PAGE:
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32 Secret Uses for Ordinary Kitchen Gadgets

Professional chefs share how they make common kitchen tools more useful.

Fork and sharp knife for meat on the boardShalyapin Ivan/Shutterstock

Use a carving fork to serve pasta

"I can't get through a night without it. Except we don't use it to carve. Instead, we use it to deftly spin pasta and deliver a neat nest of noodles into a bowl. Using a large spoon in your left hand and the fork in your right, scoop the noodles with the fork and spin on the spoon until a nice bundle forms and set in the bowl—boom!—first class spaghetti." —Chef Ryan Hardy at New York City's Charlie Bird


Use a microwave to juice a lemon

"To juice a lemon, microwave it for 10 seconds. It breaks down the cells and makes the juice flow a lot faster.  A good trick to keep in mind when trying to squeeze as much juices out as possible for a vinaigrette."  —Chef/Partner Laurent Tourondel, New York's Arlington Club. Don't miss these other smart uses for kitchen tools.

Pair putty knives macro view. Vintage building decorator tools concept. Knife texture, used shabby wooden table background. copy space, soft focusBesjunior/Shutterstock

Use paint scrapers as offset spatulas

"I always have paint scrapers of various sizes on hand. They are great for everything from cleaning/scraping pots and pans (non-stick only) to tempering chocolate, it’s like a Brillo pad and palette knife in one!" —Curtis Stone, celebrity chef and television personality

10-alternative-kitchen-utensils-grateriStock/Christopher Stokey

Use a box grater to purée

"Transform your average grater into a tomato skinner and purée machine. Using the 'wide hole side,' hold a large tomato against the grater, with the stem end in your hand (have a plate underneath to catch the purée). Start pushing and turning the tomato, rotating in a circular motion as you grind the tomato through the grater. Your purée will fall on the plate while the skin and tomato belly button will end up in your hand to discard." —Andrew Zimmern, chef and host of Travel Channel’s Bizarre Foods America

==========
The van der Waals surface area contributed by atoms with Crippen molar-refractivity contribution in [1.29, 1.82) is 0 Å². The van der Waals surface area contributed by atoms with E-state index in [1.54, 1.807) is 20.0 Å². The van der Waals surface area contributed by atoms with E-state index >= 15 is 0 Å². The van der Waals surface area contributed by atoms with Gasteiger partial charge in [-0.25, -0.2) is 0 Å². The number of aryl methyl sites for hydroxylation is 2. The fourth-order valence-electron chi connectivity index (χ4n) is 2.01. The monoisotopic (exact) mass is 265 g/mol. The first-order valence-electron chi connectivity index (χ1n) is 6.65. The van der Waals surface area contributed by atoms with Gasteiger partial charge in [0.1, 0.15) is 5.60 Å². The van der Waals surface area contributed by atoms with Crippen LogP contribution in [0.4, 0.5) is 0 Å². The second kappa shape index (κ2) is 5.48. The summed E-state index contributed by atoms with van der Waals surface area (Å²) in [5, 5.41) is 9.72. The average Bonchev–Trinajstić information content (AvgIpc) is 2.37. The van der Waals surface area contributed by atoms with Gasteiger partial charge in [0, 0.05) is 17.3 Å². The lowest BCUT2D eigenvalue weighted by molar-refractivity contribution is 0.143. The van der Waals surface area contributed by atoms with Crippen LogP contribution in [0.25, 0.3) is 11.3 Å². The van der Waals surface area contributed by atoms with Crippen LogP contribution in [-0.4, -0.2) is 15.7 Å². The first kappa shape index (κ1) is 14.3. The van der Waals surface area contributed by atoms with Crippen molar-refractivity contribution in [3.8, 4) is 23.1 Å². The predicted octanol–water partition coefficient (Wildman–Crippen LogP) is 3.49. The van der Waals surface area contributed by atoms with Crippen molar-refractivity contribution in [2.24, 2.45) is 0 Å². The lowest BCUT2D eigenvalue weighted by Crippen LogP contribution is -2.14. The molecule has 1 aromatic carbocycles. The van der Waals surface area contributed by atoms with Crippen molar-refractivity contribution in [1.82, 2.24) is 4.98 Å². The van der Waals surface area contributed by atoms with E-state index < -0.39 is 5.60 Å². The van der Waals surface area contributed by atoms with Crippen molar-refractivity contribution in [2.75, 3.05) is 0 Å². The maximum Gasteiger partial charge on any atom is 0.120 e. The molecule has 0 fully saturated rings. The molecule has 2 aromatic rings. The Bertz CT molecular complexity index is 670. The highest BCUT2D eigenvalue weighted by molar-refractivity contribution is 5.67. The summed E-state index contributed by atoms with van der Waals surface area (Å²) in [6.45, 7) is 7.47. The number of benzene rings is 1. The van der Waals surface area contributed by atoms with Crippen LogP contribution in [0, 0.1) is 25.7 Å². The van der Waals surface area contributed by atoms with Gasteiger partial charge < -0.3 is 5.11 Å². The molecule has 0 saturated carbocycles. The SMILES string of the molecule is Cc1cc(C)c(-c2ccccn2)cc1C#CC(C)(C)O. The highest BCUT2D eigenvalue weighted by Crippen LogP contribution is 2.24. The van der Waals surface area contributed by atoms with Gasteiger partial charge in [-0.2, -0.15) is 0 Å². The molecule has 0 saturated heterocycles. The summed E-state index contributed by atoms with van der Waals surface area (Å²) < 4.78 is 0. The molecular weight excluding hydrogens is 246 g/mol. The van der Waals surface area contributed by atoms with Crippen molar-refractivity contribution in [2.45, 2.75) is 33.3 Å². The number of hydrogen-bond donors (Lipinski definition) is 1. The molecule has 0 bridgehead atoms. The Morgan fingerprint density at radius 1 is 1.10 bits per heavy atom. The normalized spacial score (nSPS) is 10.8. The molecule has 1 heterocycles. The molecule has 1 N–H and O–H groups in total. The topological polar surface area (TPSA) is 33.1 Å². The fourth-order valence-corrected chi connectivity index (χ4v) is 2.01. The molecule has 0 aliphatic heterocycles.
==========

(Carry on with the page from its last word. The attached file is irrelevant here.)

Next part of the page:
sinkBen Bryant/Shutterstock

Use your stainless steel sink to remove garlic odor

"Smelly garlic and onion hands? Wet them and rub on the sink's edge where it's easy to get the sides of and in between your fingers. It totally works!"  —Alina Eisenhauer, Owner and Executive Chef at Sweet Kitchen + Bar in Massachusetts, and winner of Food Network’s Sweet Genius

Pair of kitchen shears or scissors with shelled, cracked and whole macadamia nuts on a wooden bamboo cutting board viewed close up from aboveOzgur Coskun/Shutterstock

Use kitchen scissors to cut foods quickly

"They're not just herb clippers! Trim asparagus ends or aritchokes' pointy tips pre-steaming, cut up pizza (raw and vegan, for me!), dehydrated crackers, or kale for an easy-to-chew salad." —Laura Miller of Tastemade's "Raw.Vegan. Not Gross." These are the kitchen gadgets you are definitely wasting your money on.

kitchen cleaning tips cheese grateriStock/JoeGough

Use a cheese grater to whip up biscuits or pie crust

"My cheese grater makes a quick job of pie crust or biscuits. Instead of cutting the butter into the flour, simply grate a stick of frozen butter, then mix with the flour until the crumbly mixture forms. It's also great for shredding veggies (e.g., fine carrot shreds or quickly "minced" onions), if you don't have a mandoline or food processor." —Beth Moncel of and author of Budget Bytes: Over 100 Easy, Delicious Recipes to Slash Your Grocery Bill in Half

Macro image of modern cutlery forks on rustic slate backgroundMatt Gibson/Shutterstock

Use a bent fork to pit cherries

"It might be fairly unconventional, but it's effective: For a makeshift cherry pit remover, take a four-prong fork with the two outer prongs bent. It'll make pitting a breeze!" —Chef Dominique Ansel of New York's Dominique Ansel's Bakery

Ziploc bags with dried garlic powder on white backgroundAfrica Studio/Shutterstock

Use sandwich bags to butter pans

“To keep hands clean when buttering pans, I put them inside a plastic sandwich bag and grab hold of a stick of butter. After rubbing the pan with butter, just invert the plastic bag and toss. Your pans are perfectly buttered and your hands grease-free.” — Pamela Giusto-Sorrells of Pamela’s Products

Collagen powder on a wooden spoontamayura/Shutterstock

Use a wooden spoon as a "thermometer"

"Use one as a thermometer for deep frying. When the oil is up to the correct temperature for deep frying, the wooden spoon will begin to bubble around its end. Also, if a wine cork gets stuck in the bottle, I use the end of the spoon to pop it into the bottle. —Executive Chef Kolin Vazzoler of California's Simi Winery

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